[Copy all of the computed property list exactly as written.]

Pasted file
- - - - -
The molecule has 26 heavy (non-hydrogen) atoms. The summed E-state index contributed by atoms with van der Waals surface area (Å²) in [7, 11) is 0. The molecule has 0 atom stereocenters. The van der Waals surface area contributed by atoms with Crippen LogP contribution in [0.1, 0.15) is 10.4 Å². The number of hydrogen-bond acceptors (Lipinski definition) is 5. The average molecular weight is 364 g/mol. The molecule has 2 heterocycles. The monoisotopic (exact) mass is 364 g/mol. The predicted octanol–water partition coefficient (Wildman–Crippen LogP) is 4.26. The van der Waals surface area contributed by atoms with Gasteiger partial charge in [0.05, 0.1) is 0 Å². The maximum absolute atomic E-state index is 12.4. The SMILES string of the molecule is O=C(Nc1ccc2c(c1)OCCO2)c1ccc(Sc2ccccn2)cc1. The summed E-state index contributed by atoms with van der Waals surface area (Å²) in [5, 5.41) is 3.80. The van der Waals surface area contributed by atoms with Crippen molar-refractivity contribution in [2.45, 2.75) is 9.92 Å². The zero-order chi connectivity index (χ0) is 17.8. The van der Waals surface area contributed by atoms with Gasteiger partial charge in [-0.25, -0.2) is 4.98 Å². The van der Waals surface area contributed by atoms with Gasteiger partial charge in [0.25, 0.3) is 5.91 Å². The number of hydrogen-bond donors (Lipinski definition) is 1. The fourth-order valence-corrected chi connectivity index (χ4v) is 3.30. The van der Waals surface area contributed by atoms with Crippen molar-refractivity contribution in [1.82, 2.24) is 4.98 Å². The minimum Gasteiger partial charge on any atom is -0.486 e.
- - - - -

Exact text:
The molecule has 26 heavy (non-hydrogen) atoms. The summed E-state index contributed by atoms with van der Waals surface area (Å²) in [7, 11) is 0. The molecule has 0 atom stereocenters. The van der Waals surface area contributed by atoms with Crippen LogP contribution in [0.1, 0.15) is 10.4 Å². The number of hydrogen-bond acceptors (Lipinski definition) is 5. The average molecular weight is 364 g/mol. The molecule has 2 heterocycles. The monoisotopic (exact) mass is 364 g/mol. The predicted octanol–water partition coefficient (Wildman–Crippen LogP) is 4.26. The van der Waals surface area contributed by atoms with Gasteiger partial charge in [0.05, 0.1) is 0 Å². The maximum absolute atomic E-state index is 12.4. The SMILES string of the molecule is O=C(Nc1ccc2c(c1)OCCO2)c1ccc(Sc2ccccn2)cc1. The summed E-state index contributed by atoms with van der Waals surface area (Å²) in [5, 5.41) is 3.80. The van der Waals surface area contributed by atoms with Crippen molar-refractivity contribution in [2.45, 2.75) is 9.92 Å². The zero-order chi connectivity index (χ0) is 17.8. The van der Waals surface area contributed by atoms with Gasteiger partial charge in [-0.25, -0.2) is 4.98 Å². The van der Waals surface area contributed by atoms with Gasteiger partial charge in [0.25, 0.3) is 5.91 Å². The number of hydrogen-bond donors (Lipinski definition) is 1. The fourth-order valence-corrected chi connectivity index (χ4v) is 3.30. The van der Waals surface area contributed by atoms with Crippen molar-refractivity contribution in [1.82, 2.24) is 4.98 Å². The minimum Gasteiger partial charge on any atom is -0.486 e.